Why Do Companies Start Transformation Projects?

While development shops in companies with OpenEdge applications are as varied as development shops everywhere, there is a tendency for companies with OpenEdge applications to minimize their expenditures on computing. Ironically, this characteristic derives from the low cost of ownership of OpenEdge. Since it is rare for a company to require a full time DBA, as many databases need, the DBA role is a part time job for one of the developers. Since one can typically “load and go” to upgrade to a new version of Progress, unlike the re-engineering for version incompatibilities typical in many languages, there is no budget item for version changes. Since many applications just run and run without much attention, there is no budget for upkeep. Since it is typically inexpensive to make small new reports or screen changes, companies will often keep minimal staff and will resist the idea of expanding to make changes which don’t have an immediate and obvious benefit. Thus, the combination of long term upward compatibility, low cost of ownership, and ease of modification means that there are many companies who have OpenEdge applications of considerable age which have been very inexpensive to own and which often are doing a good job in supporting the business since years and years of small modifications have tailored the software to the company’s specific business needs.

As long as this situation lasts, companies will rarely instigate any meaningful transformation. Possibly a developer whose schedule isn’t too pressed might undertake a small cleanup project in relationship to a module that needs work or might undertake to write a new module using some new techniques, but the vast bulk of the application is likely to remain unchanged. Moreover, it is an extremely common pattern that new work is done in imitation of the architecture that already exists. This can be as explicit as actually copying old code and editing it for a new purpose or it can be just looking at how tasks are done in existing code as a model of how to accomplish similar tasks in new code. Not infrequently, this practice is even enforced by management under the belief that it is more economical or efficient than trying to implement anything new. This practice does mean that the application retains its consistency, but it also means that flaws and limitations written into the system years and years ago are persisted into new code where there is no need.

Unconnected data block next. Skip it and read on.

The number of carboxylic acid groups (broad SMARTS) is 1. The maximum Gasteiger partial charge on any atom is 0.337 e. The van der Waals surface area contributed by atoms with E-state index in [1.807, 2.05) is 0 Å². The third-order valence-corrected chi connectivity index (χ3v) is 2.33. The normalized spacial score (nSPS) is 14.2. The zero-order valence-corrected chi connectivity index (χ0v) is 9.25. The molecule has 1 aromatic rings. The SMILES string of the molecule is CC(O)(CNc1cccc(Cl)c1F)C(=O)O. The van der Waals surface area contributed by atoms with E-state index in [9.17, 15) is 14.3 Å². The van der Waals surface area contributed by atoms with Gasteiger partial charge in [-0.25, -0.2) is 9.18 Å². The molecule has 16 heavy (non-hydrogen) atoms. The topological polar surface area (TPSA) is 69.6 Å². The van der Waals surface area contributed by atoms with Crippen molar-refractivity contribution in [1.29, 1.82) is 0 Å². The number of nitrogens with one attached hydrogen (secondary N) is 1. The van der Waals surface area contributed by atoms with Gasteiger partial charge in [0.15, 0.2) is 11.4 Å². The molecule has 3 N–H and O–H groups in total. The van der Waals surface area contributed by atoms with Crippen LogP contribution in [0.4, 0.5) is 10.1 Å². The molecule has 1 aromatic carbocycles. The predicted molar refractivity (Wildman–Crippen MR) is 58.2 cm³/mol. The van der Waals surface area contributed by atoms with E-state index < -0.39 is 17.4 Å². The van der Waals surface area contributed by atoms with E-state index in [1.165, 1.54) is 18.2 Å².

Given this comfortable, self-reinforcing inertia and low cost, how is it that companies ever decide to do any kind of transformation? Often, this comes in the form of some kind of crisis … and, even if it doesn’t start out looking like a crisis, it often turns into one. Perhaps there is a need to web-enable parts of the application for access by remote users, customers, or vendors and the current application is not only not web-enabled, it is still character interface. Or, maybe it isn’t web screens that are required, but web services for supply chain integration with customers or vendors. Often such demands come from competitive pressures or from having a supply chain partner that is much larger and thus in a position to dictate terms of business. Perhaps it is just new management who takes one look at the character interface of the existing software and announces that it is time for something modern, even if it takes buying a new package and spending heavily to fit it to the business as well as the current package fits.